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Rock slime: What is it good for?
We’ve all been there. You’re having a nice day playing in the water at your local lake or river, and all of the sudden you slip on a slimy rock! That slick, brownish goop squelches between your toes, and next thing you know, you’re falling backwards into the water.
Sleuthing out the slime
"Biofilm is a broader term that refers to both the living communities [like algae] and the dead things that build up on rocks over time,” said Hobbs.
As biofilm accumulates on river rocks, it slowly absorbs or takes up chemicals from the water. Hobbs and his team scrape the biofilm off rocks in order to test for various chemicals. They may also install plastic sheets on the bed of the stream, where biofilm can grow and be sampled. Either sampling approach allows them to study the chemicals that are present in a particular area.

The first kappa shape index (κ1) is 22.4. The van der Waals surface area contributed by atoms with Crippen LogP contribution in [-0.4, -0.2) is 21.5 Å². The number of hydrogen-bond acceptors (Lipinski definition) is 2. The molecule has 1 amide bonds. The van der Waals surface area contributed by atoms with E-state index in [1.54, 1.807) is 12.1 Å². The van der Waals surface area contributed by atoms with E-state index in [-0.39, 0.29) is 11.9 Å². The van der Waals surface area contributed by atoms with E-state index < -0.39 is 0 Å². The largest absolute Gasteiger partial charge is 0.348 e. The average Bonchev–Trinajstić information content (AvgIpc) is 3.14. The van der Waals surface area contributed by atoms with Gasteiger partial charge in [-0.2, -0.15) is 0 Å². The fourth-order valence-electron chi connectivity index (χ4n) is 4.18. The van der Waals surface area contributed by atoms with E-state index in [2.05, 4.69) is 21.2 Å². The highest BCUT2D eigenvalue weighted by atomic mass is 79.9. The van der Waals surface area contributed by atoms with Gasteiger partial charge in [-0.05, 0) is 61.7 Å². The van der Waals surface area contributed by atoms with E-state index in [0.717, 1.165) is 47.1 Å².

- Polychlorinated biphenyls (PCBs) — legacy industrial chemicals.
- Polybrominated diphenyl ethers (PBDEs) — flame retardant chemicals in household products.
- Metals (copper, zinc, lead, arsenic, and cadmium).
The slime is greener on the other side
This robust monitoring tool is also useful because biofilms are at the base of the food web in river ecosystems. That means most creatures in the river either consume biofilm or prey on the critters that eat the biofilm. The team’s work shows that toxics in biofilm can affect the organisms that consume it.
For example, the research team found that certain metals in the biofilm can affect the types of insects that live in a particular environment. “We use the presence and absence of aquatic insects [as a way to measure] the health of the stream.” If certain insects are missing, there may be a chemical in the water and biofilm deterring them from living there.
In pursuit of cleaner slime
Until then, expect to see Hobbs and his team out at local rivers and streams scraping the slime off of rocks … all in the name of science!
If you would like to read the full paper, please contact the author William Hobbs.